WASHINGTON -- In Washington, the Republican establishment is sending Rep. Todd Akin (R-Mo.) a unmistakable message: He needs to exit the Senate race against Democratic incumbent Sen. Claire McCaskill. Now.
But in Missouri, a non-scientific Patch poll of influential local Republicans shows suburban activists and officeholders in or near Akin's district are divided about whether he should stay in the race, at least for the moment.
Monday was brutal for Akin and his campaign. Presumptive Republican nominee Mitt Romney called Akin's assertion that "legitimate rape" victims rarely get pregnant, "insulting, inexcusable, and, frankly, wrong." A series of prominent Republicans called on Akin to exit the race, and Senate Minority Leader Mitch McConnell (R-Ky.) urged Akin to "consider whether this statement will prevent him from effectively representing our party in this critical election."
Conservative group Crossroads GPS also announced it had pulled its latest round of ads set to air in Missouri on Akin's behalf and National Republican Senatorial Committee Chairman John Cornyn (R-Texas) reportedly informed Akin that it would not spend money to help his campaign.
Nevertheless, as of Monday afternoon, Akin was insisting he would stay in the race, both in a radio interview with conservative commentator Sean Hannity and via Twitter, where he asked followers for campaign donations. Akin appeared to be testing whether grassroots conservatives might provide via small donations what he stood to lose from the national Republican Party and the American Crossroads super PAC.
So the informal survey conducted by Patch to obtain the opinions of local Republican activists in Missouri provides an important gauge of how the national effort to get Akin out of the race is playing among his strongest supporters. Local editors for 23 local Patch sites, which cover much of suburban St. Louis, had previously recruited 70 Republican activists, party leaders and elected officials to participate in regular surveys.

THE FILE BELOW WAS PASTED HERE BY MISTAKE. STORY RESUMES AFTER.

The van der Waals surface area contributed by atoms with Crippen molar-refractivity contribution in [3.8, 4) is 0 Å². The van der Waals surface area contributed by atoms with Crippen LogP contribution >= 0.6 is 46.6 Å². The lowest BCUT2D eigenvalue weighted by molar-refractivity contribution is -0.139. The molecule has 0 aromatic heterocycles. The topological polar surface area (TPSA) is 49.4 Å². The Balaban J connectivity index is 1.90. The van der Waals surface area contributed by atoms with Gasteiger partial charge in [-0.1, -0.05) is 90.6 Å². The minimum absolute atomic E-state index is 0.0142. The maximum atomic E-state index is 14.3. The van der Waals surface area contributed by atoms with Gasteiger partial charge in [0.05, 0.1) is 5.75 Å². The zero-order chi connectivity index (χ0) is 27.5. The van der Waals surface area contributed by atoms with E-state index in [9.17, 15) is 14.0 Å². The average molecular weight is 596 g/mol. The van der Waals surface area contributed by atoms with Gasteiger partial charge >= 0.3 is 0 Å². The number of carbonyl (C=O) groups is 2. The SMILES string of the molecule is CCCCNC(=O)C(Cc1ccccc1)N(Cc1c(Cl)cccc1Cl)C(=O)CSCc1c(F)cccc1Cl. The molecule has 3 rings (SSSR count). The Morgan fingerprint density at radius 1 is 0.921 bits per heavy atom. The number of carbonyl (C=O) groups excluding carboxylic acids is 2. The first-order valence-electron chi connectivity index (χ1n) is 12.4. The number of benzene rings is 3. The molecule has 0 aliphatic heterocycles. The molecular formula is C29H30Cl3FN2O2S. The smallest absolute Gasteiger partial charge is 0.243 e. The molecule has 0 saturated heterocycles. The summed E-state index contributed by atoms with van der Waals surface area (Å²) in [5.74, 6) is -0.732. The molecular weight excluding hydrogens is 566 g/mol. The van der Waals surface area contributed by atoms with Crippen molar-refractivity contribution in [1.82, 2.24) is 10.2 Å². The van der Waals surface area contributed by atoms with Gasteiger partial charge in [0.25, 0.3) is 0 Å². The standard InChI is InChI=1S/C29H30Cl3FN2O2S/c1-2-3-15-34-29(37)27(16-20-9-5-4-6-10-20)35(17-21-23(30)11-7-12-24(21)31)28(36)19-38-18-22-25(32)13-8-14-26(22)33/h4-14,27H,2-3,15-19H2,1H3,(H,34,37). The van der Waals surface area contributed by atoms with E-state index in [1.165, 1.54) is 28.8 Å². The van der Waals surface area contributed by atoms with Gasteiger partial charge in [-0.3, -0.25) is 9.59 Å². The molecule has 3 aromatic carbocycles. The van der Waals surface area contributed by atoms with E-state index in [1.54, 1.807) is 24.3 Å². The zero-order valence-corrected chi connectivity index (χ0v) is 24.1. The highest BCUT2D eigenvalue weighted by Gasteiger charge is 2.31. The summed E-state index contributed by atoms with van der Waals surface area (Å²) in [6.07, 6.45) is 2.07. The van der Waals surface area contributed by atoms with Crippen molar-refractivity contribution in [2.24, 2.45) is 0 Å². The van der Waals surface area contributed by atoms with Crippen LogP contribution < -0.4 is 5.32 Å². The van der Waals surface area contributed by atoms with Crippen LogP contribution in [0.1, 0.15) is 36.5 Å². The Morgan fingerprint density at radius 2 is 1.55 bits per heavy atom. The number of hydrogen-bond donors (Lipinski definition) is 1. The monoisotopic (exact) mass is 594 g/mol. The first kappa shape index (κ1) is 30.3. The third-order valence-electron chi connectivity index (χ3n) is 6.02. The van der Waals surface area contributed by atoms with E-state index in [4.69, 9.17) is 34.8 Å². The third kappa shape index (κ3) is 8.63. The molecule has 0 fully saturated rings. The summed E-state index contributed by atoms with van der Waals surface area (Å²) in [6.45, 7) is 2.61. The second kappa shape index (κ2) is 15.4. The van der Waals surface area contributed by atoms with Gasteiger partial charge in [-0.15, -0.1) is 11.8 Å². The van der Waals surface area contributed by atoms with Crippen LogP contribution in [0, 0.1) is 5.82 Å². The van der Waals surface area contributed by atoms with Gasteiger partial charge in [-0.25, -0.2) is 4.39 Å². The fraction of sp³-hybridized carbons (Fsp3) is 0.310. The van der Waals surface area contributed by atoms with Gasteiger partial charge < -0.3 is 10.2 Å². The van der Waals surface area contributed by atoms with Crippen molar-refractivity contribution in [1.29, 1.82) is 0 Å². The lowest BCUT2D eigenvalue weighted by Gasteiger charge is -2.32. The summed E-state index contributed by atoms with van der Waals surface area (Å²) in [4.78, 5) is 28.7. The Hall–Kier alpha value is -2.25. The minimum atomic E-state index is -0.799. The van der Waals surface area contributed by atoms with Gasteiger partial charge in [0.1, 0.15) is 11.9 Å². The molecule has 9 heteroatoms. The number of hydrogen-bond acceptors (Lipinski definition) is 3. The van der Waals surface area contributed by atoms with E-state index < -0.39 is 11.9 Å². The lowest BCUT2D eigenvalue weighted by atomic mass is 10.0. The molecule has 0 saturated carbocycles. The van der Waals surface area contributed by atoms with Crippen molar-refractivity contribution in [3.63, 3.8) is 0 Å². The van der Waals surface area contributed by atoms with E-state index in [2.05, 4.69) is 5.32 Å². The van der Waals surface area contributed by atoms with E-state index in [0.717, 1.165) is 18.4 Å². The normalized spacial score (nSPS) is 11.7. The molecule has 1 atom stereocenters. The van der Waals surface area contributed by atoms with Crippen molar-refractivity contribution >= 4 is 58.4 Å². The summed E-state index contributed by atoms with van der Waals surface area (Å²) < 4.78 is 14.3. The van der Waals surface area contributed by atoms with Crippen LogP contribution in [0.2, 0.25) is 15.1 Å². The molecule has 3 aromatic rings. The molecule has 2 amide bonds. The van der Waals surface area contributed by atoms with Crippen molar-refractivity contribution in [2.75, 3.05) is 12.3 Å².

On Sunday, they sent out questions about Akin's controversial statements, and 32 of their Republican insiders responded. The only bit of good news for Akin is that these insiders were still roughly divided on whether he should exit the race: 13 said he should drop out, 15 said he should stay in, and 4 were uncertain.
The bad news is that most of those interviewed either live in Akin's congressional district or near it -- so they should include some of his strongest allies. Potentially worse news for the candidate is that many may have responded before they heard the calls for Akin to leave the race from the prominent national Republicans who spoke out on Monday.
Jonathan Bernstein, a political scientist who blogs for the Washington Post, believes that the Akin case will provide "a terrific example of how contemporary politics work." If the various formal party organizations, donors, operatives and Republican interests groups act together, Bernstein argues, "those in the party network can just about shut down any Republican campaign -- and deny any politician a future in the party if he or she does not comply."
Bernstein also explains that this process occurs through a series of "cues" passed from national party leaders and groups to local activists, like those Patch interviewed in Missouri, as well as those that Akin is appealing to for online donations.
"If the Republican Party network is united against Akin," he writes, "then there are not going to be any positive cues," and thus, Akin will be unable to raise significant sums of money.
The Patch survey is, like all such efforts, just a snapshot in time. If Bernstein is right and prominent Republicans remain united in urging Akin to exit the race, then Akin's support is likely to crumble even among his closest local supporters.
CORRECTION: A previous version of this article incorrectly stated that 15 of those polled said Akin should drop out and 13 said he should stay in. In fact, 13 said he should drop out and 15 said he should not.
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